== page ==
Imaginative reality observed during early language development

Robert Emde, Lorraine Kubicek, David Oppenheim

Research output: Contribution to journalReview articlepeer-review


The authors argue that our thinking about psychic reality is challenged by research observations of the child during the period of early language development. The toddler, at the beginnings of propositional speech, expresses the capacity for 'two kinds of psychic reality'. A world of imaginative pretence occurs quite early, and supplements the child's everyday experience. The toddler is not confused by these two experiential worlds and, correspondingly, the use of imaginative activity is strongly supported by caregivers. While in some ways there is a rich history of developmental observation and psychoanalytic thinking about such early imaginative activity, its significance is only now being appreciated. Imaginative reality refers to a process in which the child makes use of what is familiar in the remembered past in order to by out a world of new possibilities in the present that, to some extent, are oriented towards the future. Conditional modes of thinking that are affectively meaningful are thereby engaged and practised in play. The authors present vivid observations that illustrate the early imaginative pretence mode of psychic reality. The observations are followed by a developmental discussion integrating recent research with psychoanalytic theory. As would be expected, thinking about early imaginative reality leads to a variety of new questions for research and clinical work.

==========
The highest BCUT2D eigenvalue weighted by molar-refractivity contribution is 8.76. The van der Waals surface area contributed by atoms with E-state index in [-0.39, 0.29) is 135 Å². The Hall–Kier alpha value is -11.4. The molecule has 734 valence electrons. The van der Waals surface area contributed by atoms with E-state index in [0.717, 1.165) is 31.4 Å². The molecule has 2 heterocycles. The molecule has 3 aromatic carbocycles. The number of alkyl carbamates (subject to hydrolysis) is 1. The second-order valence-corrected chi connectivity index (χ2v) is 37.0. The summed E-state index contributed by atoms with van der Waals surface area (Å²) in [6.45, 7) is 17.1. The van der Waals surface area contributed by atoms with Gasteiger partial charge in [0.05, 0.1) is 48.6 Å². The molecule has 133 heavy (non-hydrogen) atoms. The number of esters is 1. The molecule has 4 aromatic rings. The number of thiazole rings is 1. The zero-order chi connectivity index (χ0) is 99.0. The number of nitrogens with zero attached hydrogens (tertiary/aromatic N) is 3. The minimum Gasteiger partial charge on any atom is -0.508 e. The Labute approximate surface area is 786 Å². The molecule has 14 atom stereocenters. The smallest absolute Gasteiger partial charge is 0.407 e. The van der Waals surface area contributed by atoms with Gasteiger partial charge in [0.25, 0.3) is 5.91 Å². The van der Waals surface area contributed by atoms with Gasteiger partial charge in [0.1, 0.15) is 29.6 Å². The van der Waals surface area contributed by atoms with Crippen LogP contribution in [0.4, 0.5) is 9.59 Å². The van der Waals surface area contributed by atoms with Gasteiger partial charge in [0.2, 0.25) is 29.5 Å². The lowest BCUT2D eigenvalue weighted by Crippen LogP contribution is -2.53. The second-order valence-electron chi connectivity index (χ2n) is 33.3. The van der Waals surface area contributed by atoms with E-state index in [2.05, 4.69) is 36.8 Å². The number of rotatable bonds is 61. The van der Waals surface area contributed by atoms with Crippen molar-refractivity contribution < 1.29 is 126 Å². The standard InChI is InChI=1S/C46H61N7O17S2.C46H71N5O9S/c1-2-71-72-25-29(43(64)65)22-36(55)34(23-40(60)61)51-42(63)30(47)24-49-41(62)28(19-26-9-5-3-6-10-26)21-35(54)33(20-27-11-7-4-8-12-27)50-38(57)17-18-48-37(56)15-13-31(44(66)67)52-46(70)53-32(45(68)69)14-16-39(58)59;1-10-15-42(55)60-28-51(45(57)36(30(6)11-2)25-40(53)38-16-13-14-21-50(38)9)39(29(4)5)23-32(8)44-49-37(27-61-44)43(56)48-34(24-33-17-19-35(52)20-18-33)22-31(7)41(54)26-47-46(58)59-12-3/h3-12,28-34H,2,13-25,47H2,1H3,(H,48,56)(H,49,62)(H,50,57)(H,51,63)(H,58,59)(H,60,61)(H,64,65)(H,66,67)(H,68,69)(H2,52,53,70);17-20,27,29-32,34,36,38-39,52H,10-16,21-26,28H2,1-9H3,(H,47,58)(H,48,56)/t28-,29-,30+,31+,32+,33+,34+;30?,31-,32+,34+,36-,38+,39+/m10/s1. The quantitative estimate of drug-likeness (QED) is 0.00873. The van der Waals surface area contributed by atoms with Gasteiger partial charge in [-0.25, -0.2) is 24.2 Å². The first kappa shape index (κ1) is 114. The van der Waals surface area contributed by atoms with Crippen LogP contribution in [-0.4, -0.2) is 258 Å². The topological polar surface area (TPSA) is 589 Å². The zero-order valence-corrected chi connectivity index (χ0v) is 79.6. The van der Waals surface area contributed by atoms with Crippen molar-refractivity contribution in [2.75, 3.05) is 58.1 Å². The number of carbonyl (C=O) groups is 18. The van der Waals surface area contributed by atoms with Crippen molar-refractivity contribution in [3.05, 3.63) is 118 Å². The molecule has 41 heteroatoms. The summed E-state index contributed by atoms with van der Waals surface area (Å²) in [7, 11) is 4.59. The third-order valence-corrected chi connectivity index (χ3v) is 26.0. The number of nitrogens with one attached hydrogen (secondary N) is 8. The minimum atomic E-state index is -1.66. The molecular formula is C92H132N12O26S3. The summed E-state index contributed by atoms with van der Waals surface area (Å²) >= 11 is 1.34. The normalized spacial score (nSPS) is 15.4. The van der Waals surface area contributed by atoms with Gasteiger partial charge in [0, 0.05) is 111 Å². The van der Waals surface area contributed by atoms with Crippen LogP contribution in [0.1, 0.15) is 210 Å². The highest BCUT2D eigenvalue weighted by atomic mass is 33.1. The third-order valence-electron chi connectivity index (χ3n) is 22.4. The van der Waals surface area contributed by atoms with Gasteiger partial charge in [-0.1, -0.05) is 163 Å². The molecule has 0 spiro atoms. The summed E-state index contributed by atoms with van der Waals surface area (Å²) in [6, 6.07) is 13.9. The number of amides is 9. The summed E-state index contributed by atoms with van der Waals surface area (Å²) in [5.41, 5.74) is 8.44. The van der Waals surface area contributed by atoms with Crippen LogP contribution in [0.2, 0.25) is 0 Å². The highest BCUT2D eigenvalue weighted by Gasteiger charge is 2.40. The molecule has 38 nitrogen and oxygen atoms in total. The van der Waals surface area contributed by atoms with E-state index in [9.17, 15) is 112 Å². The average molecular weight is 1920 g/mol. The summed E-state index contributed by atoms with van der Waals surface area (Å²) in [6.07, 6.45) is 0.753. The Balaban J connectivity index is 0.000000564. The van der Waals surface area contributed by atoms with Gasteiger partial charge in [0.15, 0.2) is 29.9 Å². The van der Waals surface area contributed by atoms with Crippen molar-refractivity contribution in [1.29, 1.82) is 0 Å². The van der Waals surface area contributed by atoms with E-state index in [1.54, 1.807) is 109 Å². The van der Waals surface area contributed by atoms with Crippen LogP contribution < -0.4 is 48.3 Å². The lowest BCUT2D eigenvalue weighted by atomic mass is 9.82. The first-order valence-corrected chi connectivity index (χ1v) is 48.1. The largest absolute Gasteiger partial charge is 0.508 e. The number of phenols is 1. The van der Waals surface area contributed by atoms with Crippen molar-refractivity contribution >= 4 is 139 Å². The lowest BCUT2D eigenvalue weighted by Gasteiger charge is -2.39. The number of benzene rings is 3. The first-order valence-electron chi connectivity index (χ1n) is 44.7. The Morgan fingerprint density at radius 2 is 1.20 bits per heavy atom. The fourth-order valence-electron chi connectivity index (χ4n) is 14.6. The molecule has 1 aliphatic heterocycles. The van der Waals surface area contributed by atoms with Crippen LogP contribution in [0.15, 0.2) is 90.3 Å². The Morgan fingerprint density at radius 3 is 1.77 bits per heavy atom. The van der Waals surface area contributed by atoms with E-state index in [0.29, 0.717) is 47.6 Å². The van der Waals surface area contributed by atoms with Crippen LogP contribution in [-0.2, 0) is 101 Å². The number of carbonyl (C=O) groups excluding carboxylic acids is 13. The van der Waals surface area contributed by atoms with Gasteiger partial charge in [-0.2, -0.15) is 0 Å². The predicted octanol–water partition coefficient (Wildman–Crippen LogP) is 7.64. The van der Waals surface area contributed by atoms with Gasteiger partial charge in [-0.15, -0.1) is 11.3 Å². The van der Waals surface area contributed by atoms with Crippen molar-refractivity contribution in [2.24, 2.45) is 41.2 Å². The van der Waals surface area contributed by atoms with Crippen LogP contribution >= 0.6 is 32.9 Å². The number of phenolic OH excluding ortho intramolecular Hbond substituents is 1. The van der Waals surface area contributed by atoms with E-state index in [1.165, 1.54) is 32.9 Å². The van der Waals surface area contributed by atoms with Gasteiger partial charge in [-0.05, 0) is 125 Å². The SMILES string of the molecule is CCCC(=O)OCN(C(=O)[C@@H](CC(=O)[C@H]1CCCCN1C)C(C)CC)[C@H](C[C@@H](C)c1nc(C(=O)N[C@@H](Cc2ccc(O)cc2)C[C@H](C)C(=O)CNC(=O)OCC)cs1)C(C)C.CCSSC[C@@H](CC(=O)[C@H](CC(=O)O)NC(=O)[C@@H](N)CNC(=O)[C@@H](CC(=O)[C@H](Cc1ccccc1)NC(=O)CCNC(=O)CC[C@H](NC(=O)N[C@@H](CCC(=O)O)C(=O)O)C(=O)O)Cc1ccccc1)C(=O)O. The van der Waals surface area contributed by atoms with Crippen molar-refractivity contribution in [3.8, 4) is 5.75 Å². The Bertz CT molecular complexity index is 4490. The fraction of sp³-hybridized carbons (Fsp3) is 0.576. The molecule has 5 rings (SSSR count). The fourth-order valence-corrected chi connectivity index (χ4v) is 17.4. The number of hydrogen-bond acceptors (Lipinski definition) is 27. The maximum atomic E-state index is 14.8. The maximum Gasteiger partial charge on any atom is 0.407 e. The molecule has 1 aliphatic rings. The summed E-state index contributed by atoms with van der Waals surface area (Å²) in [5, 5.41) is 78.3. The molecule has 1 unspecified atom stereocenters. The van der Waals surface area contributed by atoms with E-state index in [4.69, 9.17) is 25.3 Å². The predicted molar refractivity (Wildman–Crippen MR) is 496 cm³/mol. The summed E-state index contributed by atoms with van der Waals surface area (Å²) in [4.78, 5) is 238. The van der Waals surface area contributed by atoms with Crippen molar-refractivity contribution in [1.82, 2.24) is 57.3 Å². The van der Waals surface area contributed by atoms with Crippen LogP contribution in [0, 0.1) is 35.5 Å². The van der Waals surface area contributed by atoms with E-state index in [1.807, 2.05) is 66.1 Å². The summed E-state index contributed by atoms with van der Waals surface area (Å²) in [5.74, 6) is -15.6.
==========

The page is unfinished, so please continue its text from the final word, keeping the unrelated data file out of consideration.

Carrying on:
Original languageEnglish
Pages (from-to)115-133
Number of pages19
JournalInternational Journal of Psychoanalysis
Issue number1
StatePublished - Feb 1997

ASJC Scopus subject areas

  • Clinical Psychology
  • Psychiatry and Mental health


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